Tularemia, also called deerfly fever or rabbit fever, is a disease
that usually occurs in animals. But the disease can be passed to
people through infected insects or animals or by exposure to contaminated water
Humans are most commonly infected through:
Being bitten by a tick, deerfly, or
Skinning, dressing, or handling diseased animals.
Drinking water that is contaminated with urine or
Inhaling contaminated dust.
This disease is found throughout the United States, but most cases
are reported in Arkansas, Missouri, and Oklahoma. Symptoms usually start within
21 days (but average 1 to 10 days) after the tick bite or other exposure.
Symptoms of tularemia include:
Chills and high fever up to
106°F (41.1°C), often starting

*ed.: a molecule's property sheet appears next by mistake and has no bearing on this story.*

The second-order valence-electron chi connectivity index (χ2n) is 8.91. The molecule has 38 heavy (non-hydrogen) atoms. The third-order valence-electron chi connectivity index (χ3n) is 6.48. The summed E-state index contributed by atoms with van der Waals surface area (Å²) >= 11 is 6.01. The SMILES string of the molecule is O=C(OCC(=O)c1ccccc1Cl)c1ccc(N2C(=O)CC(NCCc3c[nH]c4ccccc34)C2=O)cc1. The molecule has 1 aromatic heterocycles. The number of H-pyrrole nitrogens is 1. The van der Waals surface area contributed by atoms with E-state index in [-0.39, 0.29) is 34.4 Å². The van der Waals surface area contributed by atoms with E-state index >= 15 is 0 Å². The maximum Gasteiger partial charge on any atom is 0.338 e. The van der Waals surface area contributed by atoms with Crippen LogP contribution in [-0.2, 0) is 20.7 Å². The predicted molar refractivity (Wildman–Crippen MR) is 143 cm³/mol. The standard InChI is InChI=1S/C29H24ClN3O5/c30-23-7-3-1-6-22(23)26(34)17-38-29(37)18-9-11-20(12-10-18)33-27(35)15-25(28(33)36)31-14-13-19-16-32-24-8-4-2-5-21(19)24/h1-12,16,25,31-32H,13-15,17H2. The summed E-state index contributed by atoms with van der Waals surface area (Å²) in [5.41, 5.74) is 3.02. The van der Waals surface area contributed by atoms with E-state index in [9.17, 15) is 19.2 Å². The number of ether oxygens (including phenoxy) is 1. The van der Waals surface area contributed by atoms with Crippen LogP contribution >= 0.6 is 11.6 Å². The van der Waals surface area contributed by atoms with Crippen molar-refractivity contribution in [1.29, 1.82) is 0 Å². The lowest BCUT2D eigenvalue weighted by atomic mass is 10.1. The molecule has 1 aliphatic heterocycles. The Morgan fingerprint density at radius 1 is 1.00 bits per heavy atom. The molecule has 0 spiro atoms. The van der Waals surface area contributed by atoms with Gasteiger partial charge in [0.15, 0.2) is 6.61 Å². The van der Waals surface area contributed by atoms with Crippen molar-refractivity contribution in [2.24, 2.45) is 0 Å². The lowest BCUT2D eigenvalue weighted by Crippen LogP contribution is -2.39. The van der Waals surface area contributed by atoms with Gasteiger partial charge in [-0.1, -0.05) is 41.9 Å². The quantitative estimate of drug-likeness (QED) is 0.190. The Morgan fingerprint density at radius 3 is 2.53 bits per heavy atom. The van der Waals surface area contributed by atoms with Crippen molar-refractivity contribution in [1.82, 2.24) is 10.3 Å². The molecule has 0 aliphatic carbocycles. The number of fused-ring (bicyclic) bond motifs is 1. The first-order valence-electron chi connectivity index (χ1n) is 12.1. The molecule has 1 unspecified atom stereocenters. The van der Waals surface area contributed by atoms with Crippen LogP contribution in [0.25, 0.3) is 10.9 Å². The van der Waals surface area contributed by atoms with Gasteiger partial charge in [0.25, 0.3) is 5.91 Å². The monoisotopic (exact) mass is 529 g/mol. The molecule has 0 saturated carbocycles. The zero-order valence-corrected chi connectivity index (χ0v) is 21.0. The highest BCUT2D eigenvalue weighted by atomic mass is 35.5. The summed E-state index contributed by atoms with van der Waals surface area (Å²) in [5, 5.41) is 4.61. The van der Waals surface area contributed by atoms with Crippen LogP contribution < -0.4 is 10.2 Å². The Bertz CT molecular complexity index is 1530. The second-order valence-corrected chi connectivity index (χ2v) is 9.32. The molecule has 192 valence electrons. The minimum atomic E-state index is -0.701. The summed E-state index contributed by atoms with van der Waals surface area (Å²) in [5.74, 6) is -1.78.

Headache that is often severe.
craterlike sore (ulcer) at the site of the bite.
William H. Blahd, Jr., MD, FACEP - Emergency Medicine & H. Michael O'Connor, MD - Emergency Medicine
PeaceHealth endeavors to provide comprehensive health care information, however some topics in this database describe services and procedures not offered by our providers or within our facilities because they do not comply with, nor are they condoned by, the ethics policies of our organization.